Gordon Brown and others for whom the memory of Sept. 11 and the London bombings of July 7, 2005 may be fading, might wish to revisit the text of Tony Blair's Sedgefield speech in March 2004. These few excerpts might refresh minds as to the danger of fighting a 21st-century threat with 20th-century weapons and remind them of the connection between terrorists in Iraq and terrorists throughout the world: "the nature of the global threat we face -- is real and existential and it is the task of leadership to expose it and fight it, whatever the political cost; and that the true danger is not to any single politician's reputation, but to our country if we now ignore this threat or erase it from the agenda in embarrassment at the difficulties it causes."
At a January 2003 press conference, Blair said, "it is a matter of time unless we act and take a stand before terrorism and weapons of mass destruction come together, and I regard them as two sides of the same coin."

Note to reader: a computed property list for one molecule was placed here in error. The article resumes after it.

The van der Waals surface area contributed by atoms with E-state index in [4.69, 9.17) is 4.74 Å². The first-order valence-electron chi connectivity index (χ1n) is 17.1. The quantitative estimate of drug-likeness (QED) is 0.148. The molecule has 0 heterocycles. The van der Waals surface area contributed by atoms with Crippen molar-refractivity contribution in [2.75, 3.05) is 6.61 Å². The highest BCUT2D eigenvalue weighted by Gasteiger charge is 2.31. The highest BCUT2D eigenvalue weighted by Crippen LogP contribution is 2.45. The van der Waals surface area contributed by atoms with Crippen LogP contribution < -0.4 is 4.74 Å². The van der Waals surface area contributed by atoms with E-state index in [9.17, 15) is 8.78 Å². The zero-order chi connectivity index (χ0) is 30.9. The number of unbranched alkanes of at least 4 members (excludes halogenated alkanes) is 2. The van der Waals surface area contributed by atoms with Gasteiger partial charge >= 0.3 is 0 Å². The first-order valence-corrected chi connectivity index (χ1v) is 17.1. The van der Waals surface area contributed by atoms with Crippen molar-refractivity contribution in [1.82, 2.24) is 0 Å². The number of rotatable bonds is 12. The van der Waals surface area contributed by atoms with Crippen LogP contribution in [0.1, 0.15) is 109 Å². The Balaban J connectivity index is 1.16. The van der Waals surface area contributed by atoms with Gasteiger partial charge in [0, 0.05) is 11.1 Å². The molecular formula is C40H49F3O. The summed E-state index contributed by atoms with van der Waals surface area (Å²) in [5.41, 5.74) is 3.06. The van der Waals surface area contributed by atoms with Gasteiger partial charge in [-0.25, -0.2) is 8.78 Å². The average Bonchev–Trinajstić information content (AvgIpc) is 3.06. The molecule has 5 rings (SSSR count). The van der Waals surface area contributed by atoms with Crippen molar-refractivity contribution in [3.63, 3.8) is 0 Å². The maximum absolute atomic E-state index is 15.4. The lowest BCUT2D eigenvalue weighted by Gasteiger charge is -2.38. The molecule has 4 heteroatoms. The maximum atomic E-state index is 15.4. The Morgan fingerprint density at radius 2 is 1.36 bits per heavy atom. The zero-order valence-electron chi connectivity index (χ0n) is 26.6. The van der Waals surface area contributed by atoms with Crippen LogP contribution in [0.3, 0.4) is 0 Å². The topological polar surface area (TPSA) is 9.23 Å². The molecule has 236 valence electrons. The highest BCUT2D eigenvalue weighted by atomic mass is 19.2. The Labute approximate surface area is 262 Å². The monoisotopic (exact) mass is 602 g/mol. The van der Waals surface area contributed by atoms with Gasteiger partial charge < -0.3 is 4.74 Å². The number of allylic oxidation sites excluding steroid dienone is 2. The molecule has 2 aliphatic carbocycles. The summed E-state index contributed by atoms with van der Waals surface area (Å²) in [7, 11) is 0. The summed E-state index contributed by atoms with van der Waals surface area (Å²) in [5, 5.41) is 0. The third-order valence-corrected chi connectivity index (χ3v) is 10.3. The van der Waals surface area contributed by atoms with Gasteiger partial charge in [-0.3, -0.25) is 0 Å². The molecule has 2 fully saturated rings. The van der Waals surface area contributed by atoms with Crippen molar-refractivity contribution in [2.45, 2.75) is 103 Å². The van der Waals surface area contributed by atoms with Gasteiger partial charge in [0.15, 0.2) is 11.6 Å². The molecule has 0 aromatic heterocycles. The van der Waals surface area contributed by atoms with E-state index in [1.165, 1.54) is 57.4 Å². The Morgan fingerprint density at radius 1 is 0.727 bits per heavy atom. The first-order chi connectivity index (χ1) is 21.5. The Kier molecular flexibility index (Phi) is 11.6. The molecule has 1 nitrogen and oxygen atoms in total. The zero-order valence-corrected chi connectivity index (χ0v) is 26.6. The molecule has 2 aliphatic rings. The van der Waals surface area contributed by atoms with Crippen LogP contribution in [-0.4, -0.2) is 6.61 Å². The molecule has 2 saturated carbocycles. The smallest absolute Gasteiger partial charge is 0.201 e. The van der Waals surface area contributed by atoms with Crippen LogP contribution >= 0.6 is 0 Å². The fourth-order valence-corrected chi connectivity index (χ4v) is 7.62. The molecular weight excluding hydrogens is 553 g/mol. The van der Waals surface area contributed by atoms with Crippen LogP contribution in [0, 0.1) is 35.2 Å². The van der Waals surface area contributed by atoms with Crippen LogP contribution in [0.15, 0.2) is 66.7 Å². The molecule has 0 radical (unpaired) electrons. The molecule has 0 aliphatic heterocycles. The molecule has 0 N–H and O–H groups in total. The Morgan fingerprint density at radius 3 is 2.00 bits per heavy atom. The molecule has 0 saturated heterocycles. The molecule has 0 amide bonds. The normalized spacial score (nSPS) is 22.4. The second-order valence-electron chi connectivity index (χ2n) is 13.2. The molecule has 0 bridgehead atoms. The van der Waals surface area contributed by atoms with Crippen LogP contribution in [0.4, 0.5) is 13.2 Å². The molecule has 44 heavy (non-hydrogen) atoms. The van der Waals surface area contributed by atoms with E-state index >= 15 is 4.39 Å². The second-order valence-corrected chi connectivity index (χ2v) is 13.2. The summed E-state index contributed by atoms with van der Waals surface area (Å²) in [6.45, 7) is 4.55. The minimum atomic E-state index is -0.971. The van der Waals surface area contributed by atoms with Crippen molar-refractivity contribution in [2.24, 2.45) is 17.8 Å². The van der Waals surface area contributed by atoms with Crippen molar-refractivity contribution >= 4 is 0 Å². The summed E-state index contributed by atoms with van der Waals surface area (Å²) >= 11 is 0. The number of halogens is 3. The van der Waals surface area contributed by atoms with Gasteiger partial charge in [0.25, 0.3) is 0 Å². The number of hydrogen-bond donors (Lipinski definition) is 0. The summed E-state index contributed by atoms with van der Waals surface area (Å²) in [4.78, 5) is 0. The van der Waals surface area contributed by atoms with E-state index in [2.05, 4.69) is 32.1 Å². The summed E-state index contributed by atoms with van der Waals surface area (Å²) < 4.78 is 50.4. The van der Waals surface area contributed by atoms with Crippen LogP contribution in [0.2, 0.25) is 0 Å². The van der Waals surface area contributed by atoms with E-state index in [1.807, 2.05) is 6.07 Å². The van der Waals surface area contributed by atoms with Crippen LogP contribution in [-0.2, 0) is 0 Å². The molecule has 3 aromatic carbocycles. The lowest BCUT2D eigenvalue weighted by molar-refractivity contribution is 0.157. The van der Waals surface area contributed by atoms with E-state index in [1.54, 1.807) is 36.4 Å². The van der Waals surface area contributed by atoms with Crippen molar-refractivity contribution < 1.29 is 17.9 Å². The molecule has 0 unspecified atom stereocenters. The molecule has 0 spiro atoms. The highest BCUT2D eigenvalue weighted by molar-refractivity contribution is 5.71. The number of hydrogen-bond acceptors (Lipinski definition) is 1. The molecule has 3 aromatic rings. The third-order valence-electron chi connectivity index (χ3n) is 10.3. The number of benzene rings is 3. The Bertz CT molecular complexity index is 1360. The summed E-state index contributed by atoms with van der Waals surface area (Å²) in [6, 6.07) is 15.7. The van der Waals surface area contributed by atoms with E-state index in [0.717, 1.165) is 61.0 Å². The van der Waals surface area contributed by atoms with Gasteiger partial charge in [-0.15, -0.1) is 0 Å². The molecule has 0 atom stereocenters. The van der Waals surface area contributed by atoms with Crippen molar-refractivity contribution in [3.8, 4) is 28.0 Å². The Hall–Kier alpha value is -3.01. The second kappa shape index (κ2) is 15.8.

Back to the Sedgefield speech: "From Sept. 11 on, I could see the threat plainly. Here were terrorists prepared to bring about Armageddon. Š Bin Laden has called it a 'duty' to obtain nuclear weapons."
And finally, "to those who think that these things are all disconnected, random acts, disparate threats with no common thread to bind them, look at what's happening in Iraq today. The terrorists pouring into Iraq know full well the importance of destroying not just the nascent progress of Iraq toward stability, prosperity and democracy, but of destroying our confidence, of defeating our will to persevere." Tony Blair gets it. Gordon Brown doesn't. President Bush gets it. The anti-war American left, including Sen. Edward Kennedy (D-MA) who wants to ban funds for any additional troops, doesn't. Not only are troop reinforcements necessary, so is a reinforcement of American and British backbone -- and a stiffening of that upper lip.